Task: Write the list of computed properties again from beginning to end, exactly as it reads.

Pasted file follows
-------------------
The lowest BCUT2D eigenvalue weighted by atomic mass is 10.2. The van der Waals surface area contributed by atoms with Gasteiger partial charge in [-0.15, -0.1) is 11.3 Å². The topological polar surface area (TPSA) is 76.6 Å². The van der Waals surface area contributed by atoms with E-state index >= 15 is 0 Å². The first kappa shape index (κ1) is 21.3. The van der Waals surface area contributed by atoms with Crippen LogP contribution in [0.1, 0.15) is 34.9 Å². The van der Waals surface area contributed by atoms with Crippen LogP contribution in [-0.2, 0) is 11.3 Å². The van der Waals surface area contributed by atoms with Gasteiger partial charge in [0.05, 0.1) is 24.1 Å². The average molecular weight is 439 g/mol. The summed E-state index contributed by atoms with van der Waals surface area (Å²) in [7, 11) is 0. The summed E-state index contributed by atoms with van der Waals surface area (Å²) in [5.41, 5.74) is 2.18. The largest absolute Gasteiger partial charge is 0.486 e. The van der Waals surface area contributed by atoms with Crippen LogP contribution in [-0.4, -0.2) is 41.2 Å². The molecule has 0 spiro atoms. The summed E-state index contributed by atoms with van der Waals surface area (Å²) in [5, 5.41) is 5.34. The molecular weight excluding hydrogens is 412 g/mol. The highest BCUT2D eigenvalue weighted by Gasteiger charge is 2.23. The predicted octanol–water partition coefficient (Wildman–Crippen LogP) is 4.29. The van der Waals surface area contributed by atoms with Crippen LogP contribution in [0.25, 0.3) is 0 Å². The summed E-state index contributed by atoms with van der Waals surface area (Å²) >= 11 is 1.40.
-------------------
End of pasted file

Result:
The lowest BCUT2D eigenvalue weighted by atomic mass is 10.2. The van der Waals surface area contributed by atoms with Gasteiger partial charge in [-0.15, -0.1) is 11.3 Å². The topological polar surface area (TPSA) is 76.6 Å². The van der Waals surface area contributed by atoms with E-state index >= 15 is 0 Å². The first kappa shape index (κ1) is 21.3. The van der Waals surface area contributed by atoms with Crippen LogP contribution in [0.1, 0.15) is 34.9 Å². The van der Waals surface area contributed by atoms with Crippen LogP contribution in [-0.2, 0) is 11.3 Å². The van der Waals surface area contributed by atoms with Gasteiger partial charge in [0.05, 0.1) is 24.1 Å². The average molecular weight is 439 g/mol. The summed E-state index contributed by atoms with van der Waals surface area (Å²) in [7, 11) is 0. The summed E-state index contributed by atoms with van der Waals surface area (Å²) in [5.41, 5.74) is 2.18. The largest absolute Gasteiger partial charge is 0.486 e. The van der Waals surface area contributed by atoms with Crippen LogP contribution in [-0.4, -0.2) is 41.2 Å². The molecule has 0 spiro atoms. The summed E-state index contributed by atoms with van der Waals surface area (Å²) in [5, 5.41) is 5.34. The molecular weight excluding hydrogens is 412 g/mol. The highest BCUT2D eigenvalue weighted by Gasteiger charge is 2.23. The predicted octanol–water partition coefficient (Wildman–Crippen LogP) is 4.29. The van der Waals surface area contributed by atoms with Crippen LogP contribution in [0.25, 0.3) is 0 Å². The summed E-state index contributed by atoms with van der Waals surface area (Å²) >= 11 is 1.40.